5 key nutrients to protect your brain from stress

 

While we all have different coping mechanisms to get us through tough times, there isn’t a single person out there who doesn’t experience stress. Some amount is normal and actually important - it keeps us alert and prompts us to take quick action in necessary situations. The problems arise when the stress, whether physical, emotional, mental or spiritual, is overwhelming and ongoing. We tend to think of its damaging effects on the body while ignoring how much our brain is suffering at the same time.


“At any age, from childhood into old age, exposure to extreme or prolonged stress can reduce neural plasticity, interfering with the formation and strengthening of synapses that are essential for learning and memory.” - Aileen Burford-Mason, The Healthy Brain


Mood disorders, such as anxiety and depression, are strongly tied to heightened levels of stress, as are the neurodegenerative diseases Dementia and Alzheimer’s. The brain is highly reactive to stress as the more it’s used to problem solve, ruminate on worries, or finding ways to cope, the more nourishment it requires from the body. This highlights the need for continuous and effective food intake that can support both the body and the brain. Deficiencies of vitamins, minerals, amino acids and essential fats are common and have immediate and long-term effects on the functioning of the brain. Our brain can quickly “stall”, causing an inability to recall memories or the vocabulary necessary to communicate thoughts. When the nutrients needed for daily repair and maintenance are regularly under-supplied, permanent brain tissue damage can result.

There are particular vitamins and minerals that our brain needs - some that it can manufacture on it’s own, and some that must come from our diet.

  1. Tyrosine

    Tyrosine is an amino acid used to make a number of critical molecules in the body, positioning it as a highly-demanded and easily-depleted nutrient. Most relevant to brain health is the fact that tyrosine is a precursor to dopamine, a neurotransmitter that plays a crucial role in brain function. It has been shown to improve creative thinking, counteract the reduction in working memory and information processing during the fight-or-flight response, and for word recall. Athletes use it to increase stamina, focus, and concentration. Anyone experiencing a traumatic event will benefit from a tyrosine supplement!



  2. Vitamin C

    Vitamin C is a powerful antioxidant that protects the brain from free radical damage. Like tyrosine, vitamin C is needed to make dopamine and also serotonin, the “happy” neurotransmitter. We need extra vitamin C during stressful times in order to keep up with the demand from both the body and the brain. Some studies have shown that when given high doses of vitamin C, patients experiencing stress will have lower levels of cortisol (stress hormone) in the blood than people not taking vitamin C.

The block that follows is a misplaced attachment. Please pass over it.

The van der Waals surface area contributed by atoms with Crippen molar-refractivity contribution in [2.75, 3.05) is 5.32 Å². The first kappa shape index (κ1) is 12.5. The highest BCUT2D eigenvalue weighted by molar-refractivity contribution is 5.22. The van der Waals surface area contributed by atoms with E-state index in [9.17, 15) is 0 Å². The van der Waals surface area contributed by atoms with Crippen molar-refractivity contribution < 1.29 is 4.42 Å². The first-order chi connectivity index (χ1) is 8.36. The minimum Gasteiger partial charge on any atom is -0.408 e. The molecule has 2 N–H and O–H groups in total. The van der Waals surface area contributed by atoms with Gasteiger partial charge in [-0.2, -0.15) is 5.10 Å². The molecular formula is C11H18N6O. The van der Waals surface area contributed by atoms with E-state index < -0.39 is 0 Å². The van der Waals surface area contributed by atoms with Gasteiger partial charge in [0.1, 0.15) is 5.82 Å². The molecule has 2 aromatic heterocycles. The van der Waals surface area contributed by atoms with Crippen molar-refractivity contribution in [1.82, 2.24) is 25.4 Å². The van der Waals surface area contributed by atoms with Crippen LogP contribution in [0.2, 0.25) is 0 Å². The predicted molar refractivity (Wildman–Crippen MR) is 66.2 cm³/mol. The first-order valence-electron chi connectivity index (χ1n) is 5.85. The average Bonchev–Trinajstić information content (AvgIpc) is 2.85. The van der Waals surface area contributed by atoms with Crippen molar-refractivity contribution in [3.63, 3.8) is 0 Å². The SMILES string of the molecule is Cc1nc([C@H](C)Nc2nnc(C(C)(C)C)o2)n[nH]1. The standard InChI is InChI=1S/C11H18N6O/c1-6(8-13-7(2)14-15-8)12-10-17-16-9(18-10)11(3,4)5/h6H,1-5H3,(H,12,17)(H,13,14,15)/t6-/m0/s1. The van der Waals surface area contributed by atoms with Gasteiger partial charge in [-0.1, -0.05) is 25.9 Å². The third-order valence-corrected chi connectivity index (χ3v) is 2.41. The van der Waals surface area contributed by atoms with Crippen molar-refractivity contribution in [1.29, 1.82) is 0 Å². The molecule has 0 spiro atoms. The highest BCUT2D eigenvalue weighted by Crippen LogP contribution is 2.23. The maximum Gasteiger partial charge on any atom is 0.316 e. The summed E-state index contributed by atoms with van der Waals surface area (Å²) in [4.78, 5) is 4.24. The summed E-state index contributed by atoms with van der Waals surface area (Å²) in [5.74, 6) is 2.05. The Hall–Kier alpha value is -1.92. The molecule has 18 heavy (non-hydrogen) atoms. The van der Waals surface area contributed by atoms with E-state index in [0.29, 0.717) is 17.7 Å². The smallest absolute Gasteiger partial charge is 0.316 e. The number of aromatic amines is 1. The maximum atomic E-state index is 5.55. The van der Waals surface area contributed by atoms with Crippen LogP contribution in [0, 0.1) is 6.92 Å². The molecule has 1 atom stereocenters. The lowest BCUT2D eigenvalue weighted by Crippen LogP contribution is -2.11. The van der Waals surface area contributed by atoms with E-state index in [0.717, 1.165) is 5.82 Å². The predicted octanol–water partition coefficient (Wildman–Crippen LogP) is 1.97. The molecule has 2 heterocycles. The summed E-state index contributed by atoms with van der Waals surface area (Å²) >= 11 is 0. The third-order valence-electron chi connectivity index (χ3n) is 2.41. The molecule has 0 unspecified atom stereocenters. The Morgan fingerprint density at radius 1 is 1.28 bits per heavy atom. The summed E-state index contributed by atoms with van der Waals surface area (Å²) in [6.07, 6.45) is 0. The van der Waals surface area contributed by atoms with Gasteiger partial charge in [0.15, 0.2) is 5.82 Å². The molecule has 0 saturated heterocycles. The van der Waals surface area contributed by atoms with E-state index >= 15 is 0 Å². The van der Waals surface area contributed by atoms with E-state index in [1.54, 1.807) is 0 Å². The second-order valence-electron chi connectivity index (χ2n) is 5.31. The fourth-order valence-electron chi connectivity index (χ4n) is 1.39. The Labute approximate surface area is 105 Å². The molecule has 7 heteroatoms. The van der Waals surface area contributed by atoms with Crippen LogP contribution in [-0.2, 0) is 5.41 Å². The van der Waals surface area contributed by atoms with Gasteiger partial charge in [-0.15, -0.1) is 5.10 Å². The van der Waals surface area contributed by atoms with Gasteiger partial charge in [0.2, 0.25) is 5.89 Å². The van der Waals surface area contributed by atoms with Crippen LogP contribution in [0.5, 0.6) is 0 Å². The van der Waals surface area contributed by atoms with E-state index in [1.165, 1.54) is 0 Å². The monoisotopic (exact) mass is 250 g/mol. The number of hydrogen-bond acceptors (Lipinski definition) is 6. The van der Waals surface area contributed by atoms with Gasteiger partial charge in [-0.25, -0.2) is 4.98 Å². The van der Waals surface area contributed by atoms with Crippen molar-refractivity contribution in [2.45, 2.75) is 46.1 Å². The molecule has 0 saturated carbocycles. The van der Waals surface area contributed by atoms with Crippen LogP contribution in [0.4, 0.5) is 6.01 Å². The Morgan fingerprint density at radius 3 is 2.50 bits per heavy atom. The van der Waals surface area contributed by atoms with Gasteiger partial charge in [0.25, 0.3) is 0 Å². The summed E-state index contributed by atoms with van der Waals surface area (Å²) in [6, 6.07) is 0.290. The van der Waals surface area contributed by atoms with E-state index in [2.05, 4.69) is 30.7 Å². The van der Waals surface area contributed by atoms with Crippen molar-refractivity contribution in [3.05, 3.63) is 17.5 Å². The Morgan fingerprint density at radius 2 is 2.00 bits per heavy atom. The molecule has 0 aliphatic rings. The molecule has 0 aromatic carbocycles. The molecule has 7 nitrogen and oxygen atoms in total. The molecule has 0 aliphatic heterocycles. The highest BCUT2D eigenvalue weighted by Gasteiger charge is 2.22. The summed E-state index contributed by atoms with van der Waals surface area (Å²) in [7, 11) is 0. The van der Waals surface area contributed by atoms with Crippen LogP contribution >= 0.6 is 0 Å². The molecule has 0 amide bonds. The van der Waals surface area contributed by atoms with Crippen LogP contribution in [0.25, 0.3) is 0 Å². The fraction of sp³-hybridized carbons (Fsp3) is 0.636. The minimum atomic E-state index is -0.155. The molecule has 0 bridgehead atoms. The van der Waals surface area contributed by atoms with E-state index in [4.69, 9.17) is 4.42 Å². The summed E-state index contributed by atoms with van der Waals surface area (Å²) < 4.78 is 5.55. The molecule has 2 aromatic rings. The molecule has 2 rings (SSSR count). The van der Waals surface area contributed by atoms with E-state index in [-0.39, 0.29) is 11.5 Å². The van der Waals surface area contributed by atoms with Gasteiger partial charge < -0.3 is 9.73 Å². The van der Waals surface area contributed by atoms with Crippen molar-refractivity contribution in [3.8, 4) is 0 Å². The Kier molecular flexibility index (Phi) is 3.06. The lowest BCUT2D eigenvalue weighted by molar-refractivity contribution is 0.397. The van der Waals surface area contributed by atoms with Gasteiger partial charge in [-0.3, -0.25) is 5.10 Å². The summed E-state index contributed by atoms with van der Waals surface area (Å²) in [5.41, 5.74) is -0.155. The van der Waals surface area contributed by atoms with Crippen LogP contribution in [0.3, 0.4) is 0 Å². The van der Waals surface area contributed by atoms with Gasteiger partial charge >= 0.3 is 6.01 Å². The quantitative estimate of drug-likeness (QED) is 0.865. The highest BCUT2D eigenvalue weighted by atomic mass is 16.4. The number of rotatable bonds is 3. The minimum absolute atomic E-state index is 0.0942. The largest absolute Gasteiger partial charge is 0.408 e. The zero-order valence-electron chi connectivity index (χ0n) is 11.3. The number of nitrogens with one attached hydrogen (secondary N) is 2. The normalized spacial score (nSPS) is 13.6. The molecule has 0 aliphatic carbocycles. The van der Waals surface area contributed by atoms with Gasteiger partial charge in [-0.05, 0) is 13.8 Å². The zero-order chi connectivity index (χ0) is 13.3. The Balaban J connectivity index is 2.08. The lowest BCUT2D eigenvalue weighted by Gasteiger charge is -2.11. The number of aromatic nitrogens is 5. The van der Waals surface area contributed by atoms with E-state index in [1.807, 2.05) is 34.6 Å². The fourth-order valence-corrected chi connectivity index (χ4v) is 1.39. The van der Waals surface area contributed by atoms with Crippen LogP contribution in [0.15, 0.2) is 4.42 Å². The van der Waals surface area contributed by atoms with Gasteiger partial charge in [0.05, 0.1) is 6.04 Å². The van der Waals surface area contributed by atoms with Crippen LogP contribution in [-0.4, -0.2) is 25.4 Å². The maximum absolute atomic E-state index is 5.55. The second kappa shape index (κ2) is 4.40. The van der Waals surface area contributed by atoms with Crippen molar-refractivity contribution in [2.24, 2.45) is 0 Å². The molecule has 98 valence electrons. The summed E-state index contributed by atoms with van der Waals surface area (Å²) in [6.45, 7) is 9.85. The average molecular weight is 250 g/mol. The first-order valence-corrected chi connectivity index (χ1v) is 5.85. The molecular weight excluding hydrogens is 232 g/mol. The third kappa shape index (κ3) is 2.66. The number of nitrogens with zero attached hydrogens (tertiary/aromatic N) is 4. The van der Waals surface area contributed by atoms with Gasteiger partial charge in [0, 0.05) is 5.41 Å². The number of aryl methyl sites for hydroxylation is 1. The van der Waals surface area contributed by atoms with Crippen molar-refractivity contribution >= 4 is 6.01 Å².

3. Magnesium

    In order to convert tyrosine to dopamine, adequate magnesium must be present in the diet. Magnesium is absolutely essential for our response to stress. Without it, we cannot make neurotransmitters or use necessary hormones for repair and maintenance. Glucose metabolism, energy production, digestion, heart function and blood pressure are all dependant on magnesium. When stress hormones are released, magnesium is excreted by the urine - so if we’re already deficient, this becomes a compounding problem. When our tissues are saturated with magnesium, they are smoother and less likely to tense up, causing us to feel relaxed. Many studies have proven that the typical western diet simply doesn’t provide enough magnesium, so supplementation is often necessary.



  4. Omega-3 Fats

    Did you know the brain is at least 60% pure fat? Studies in recent years have proven that fatty acids are among the most crucial molecules that determine the brain's integrity and ability to perform. Because our body cannot synthesize its own essential fatty acids (EFAs), we must obtain them from our diet. That means that the food you eat literally determines the quality of your brain tissue. Omega-3s fats are needed to build healthy cell membranes, reduce inflammation, promote new cell formation, form important brain chemicals, and improve nerve transmission. While consuming these fats, found in flaxseed, walnut and fish oils, are important for regular health, they can be especially helpful to supplement during stressful periods.



  5. B-Complex Vitamins

    This group of vitamins are vital to a properly functioning nervous system and will help combat the effects of anxiety and stress that have become part of everyday life for many people. They are integral to energy production and bodily functions that allow us to react, respond, and move through stress in an appropriate manner. Because they work so intimately together, it is suggested to take a B-complex supplement versus singular B vitamins.



It’s important to note that supplementing should only be undertaken while under the care of a healthcare professional! While these substances are natural and from the earth, they are powerful and can have contraindications with other nutrients, herbs, or medications. Here at hiley, we love to identify when and where supplementation is needed - reach out for your free 15 minute consult here!

 
kiara tchir